Published on June 1, 2020
I protect you, you protect me. What’s the problem?
There is a lot to learn about controlling the coronavirus in our society and limiting the spread from person to person. One strong recommendation is to keep our distance from one another and wear a mask when we are closer than six feet apart.
I wear a mask whenever I am outside and only slide it down when I am on a bike ride or run and not near others. But people in my city are very variable about this, as they are across the United States. How come?
As someone living with two blood cancers that compromise my immunity, I am very conscious of protecting others and hoping they will protect me and anyone else who is vulnerable to the virus and severe complications. This is a two-way street. I simply do not understand why so many people are resistant to having a mask and wearing it when needed to make the community they are in, or visiting, safer.
Wearing a mask has nothing to do with “opening up” or the economy. It has everything to do with a simple act to have a community fight back against the virus and to limit its effect. It is not political. It is smart and should be a symbol of Americans working together.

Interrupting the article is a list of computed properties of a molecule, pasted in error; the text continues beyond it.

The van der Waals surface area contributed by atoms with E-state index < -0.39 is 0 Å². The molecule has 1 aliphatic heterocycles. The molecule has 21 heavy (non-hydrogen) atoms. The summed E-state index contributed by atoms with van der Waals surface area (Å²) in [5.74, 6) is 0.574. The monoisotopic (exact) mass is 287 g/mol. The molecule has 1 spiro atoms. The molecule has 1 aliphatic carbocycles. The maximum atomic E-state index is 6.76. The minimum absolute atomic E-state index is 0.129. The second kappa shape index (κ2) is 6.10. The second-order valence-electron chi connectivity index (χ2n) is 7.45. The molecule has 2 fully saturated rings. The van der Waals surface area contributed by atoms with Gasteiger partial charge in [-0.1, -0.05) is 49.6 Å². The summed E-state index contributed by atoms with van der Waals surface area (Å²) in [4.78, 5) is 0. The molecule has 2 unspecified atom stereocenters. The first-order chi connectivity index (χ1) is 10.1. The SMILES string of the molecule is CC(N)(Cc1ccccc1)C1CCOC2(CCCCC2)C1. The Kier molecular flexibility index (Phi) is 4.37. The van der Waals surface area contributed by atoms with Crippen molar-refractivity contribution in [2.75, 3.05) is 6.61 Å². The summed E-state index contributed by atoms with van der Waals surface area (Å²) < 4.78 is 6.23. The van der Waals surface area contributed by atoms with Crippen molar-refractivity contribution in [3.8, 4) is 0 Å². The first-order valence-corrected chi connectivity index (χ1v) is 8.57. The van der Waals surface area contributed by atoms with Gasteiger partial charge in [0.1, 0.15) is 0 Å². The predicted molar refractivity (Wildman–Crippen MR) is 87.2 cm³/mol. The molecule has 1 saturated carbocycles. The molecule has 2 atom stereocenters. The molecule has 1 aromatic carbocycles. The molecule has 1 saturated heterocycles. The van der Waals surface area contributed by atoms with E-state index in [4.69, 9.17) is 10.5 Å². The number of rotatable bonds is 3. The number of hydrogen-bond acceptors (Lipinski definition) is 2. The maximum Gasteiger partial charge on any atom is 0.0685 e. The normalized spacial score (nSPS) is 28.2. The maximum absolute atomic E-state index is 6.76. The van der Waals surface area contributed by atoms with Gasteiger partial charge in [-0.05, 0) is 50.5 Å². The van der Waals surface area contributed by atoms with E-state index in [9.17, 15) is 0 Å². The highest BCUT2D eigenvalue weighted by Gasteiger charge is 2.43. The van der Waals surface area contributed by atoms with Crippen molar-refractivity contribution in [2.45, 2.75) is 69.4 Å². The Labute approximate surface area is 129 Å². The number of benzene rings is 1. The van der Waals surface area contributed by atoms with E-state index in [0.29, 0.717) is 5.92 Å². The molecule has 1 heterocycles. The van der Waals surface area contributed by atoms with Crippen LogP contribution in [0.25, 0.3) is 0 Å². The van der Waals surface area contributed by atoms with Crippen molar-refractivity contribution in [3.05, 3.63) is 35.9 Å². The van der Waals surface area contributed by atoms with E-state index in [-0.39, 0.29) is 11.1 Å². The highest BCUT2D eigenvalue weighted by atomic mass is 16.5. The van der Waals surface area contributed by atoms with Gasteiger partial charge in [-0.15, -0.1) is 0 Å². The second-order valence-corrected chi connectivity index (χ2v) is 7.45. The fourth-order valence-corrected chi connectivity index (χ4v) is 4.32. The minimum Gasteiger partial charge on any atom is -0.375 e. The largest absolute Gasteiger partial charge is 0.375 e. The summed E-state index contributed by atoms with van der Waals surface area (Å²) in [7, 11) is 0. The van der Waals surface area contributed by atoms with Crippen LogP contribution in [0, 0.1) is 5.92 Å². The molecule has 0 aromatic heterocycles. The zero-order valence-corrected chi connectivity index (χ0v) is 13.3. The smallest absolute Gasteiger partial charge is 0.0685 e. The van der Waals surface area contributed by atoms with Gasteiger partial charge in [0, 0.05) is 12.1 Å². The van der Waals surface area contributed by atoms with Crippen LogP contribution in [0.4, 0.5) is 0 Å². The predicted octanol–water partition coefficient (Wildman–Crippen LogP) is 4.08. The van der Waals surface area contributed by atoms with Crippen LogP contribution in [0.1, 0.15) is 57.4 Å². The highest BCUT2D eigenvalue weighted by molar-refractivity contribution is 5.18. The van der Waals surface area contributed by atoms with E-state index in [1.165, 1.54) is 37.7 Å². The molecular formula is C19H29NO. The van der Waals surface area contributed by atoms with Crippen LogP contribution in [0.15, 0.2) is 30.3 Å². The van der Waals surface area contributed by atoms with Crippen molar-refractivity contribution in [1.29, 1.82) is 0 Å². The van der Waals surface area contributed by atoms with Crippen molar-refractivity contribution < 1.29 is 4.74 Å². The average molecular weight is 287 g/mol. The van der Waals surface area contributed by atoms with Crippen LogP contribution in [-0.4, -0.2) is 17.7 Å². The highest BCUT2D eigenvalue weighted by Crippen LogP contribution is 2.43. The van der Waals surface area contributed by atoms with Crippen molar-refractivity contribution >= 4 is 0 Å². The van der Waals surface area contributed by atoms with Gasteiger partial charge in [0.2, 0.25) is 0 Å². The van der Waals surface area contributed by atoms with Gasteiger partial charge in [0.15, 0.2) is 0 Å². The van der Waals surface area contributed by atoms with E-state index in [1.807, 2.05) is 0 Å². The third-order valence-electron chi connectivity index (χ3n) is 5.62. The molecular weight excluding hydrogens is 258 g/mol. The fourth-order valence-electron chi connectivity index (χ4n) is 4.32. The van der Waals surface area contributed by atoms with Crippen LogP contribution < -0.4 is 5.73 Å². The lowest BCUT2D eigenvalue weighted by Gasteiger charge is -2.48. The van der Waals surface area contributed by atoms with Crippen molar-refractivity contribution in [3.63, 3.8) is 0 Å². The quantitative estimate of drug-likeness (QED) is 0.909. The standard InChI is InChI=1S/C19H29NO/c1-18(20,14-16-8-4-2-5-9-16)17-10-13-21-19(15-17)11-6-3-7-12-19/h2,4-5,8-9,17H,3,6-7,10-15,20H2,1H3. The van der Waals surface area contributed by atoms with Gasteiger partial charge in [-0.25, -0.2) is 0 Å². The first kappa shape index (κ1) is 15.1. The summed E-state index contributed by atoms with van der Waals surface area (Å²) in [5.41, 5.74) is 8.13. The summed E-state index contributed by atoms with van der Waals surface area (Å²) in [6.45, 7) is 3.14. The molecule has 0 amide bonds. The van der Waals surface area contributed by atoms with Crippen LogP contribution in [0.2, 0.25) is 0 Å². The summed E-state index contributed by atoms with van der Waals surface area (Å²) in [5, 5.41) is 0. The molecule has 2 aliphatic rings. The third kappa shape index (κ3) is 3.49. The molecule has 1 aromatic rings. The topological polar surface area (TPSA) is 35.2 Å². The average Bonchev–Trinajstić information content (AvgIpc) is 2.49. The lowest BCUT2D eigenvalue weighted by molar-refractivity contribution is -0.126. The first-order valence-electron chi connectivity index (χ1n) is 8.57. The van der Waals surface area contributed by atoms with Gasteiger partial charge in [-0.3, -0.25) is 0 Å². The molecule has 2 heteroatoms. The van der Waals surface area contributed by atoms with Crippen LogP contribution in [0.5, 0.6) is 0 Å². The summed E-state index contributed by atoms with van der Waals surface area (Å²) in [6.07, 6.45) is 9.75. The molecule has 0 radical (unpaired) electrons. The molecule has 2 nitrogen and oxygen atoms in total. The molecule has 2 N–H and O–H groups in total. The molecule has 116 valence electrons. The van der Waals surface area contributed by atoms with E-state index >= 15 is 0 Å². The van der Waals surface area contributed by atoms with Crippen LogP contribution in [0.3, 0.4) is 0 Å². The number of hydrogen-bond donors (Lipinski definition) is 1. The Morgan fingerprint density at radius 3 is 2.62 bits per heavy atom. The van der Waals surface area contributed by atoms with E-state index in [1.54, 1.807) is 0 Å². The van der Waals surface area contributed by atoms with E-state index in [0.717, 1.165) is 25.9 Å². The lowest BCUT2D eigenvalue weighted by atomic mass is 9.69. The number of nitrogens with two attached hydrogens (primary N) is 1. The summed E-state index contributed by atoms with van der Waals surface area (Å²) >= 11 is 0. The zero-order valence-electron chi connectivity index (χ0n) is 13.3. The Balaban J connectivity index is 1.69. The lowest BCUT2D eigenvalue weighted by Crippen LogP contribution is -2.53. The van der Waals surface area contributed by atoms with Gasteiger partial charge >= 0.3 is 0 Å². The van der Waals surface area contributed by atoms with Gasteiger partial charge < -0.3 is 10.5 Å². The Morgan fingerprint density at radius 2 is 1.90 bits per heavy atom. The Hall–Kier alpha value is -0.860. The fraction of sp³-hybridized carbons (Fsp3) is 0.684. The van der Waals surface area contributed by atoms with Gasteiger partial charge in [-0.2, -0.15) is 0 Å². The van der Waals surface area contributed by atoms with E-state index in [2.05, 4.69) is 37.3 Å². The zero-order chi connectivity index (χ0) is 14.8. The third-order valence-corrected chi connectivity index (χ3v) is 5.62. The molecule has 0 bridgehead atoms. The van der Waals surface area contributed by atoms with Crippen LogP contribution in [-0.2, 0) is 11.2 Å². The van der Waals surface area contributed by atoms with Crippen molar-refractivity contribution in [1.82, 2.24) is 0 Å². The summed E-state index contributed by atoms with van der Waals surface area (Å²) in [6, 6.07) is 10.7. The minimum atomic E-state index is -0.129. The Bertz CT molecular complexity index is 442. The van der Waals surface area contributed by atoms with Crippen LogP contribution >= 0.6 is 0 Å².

I have not started saying anything to neighbors who pass not wearing masks. But I have called City Hall to ask about enforcement of county rules that require masks. No response. It shouldn’t be so hard. If your husband or wife, mother or father, or even child was standing in front of you and you knew your breath or cough could make them seriously ill, wouldn’t you want to protect them? It should be the same for you and the people next door or who pass you by.
Given that many, many people may have the virus and are capable of spreading it without knowing they are even infected, wearing a mask makes sense. I am hoping people will start “getting it” and not see this requirement as any infringement on their personal freedom, but rather an urgent need to protect others as others would protect them.
I welcome your comments at firstname.lastname@example.org.
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